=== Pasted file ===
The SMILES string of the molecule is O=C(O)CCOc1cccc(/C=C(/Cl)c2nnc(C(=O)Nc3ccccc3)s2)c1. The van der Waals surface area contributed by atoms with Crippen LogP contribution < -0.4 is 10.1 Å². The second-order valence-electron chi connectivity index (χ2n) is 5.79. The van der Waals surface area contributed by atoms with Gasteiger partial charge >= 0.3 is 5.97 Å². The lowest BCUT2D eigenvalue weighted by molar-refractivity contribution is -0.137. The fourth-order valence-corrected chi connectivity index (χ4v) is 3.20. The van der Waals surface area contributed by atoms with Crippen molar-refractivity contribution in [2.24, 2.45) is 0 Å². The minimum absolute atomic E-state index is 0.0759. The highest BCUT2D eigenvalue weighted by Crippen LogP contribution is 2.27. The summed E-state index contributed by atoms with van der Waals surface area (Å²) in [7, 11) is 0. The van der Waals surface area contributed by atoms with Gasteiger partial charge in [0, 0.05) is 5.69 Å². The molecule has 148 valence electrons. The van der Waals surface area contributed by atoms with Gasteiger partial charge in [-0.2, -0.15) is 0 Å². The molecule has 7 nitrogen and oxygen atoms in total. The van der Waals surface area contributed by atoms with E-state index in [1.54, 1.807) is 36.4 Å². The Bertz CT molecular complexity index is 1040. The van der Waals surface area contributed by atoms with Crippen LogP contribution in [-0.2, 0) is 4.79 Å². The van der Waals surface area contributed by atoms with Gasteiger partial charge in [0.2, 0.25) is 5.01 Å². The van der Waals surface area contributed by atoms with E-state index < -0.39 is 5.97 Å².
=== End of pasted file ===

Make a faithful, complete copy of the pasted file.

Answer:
The SMILES string of the molecule is O=C(O)CCOc1cccc(/C=C(/Cl)c2nnc(C(=O)Nc3ccccc3)s2)c1. The van der Waals surface area contributed by atoms with Crippen LogP contribution < -0.4 is 10.1 Å². The second-order valence-electron chi connectivity index (χ2n) is 5.79. The van der Waals surface area contributed by atoms with Gasteiger partial charge >= 0.3 is 5.97 Å². The lowest BCUT2D eigenvalue weighted by molar-refractivity contribution is -0.137. The fourth-order valence-corrected chi connectivity index (χ4v) is 3.20. The van der Waals surface area contributed by atoms with Crippen molar-refractivity contribution in [2.24, 2.45) is 0 Å². The minimum absolute atomic E-state index is 0.0759. The highest BCUT2D eigenvalue weighted by Crippen LogP contribution is 2.27. The summed E-state index contributed by atoms with van der Waals surface area (Å²) in [7, 11) is 0. The van der Waals surface area contributed by atoms with Gasteiger partial charge in [0, 0.05) is 5.69 Å². The molecule has 148 valence electrons. The van der Waals surface area contributed by atoms with Gasteiger partial charge in [-0.2, -0.15) is 0 Å². The molecule has 7 nitrogen and oxygen atoms in total. The van der Waals surface area contributed by atoms with E-state index in [1.54, 1.807) is 36.4 Å². The Bertz CT molecular complexity index is 1040. The van der Waals surface area contributed by atoms with Crippen LogP contribution in [-0.2, 0) is 4.79 Å². The van der Waals surface area contributed by atoms with Gasteiger partial charge in [0.2, 0.25) is 5.01 Å². The van der Waals surface area contributed by atoms with E-state index < -0.39 is 5.97 Å².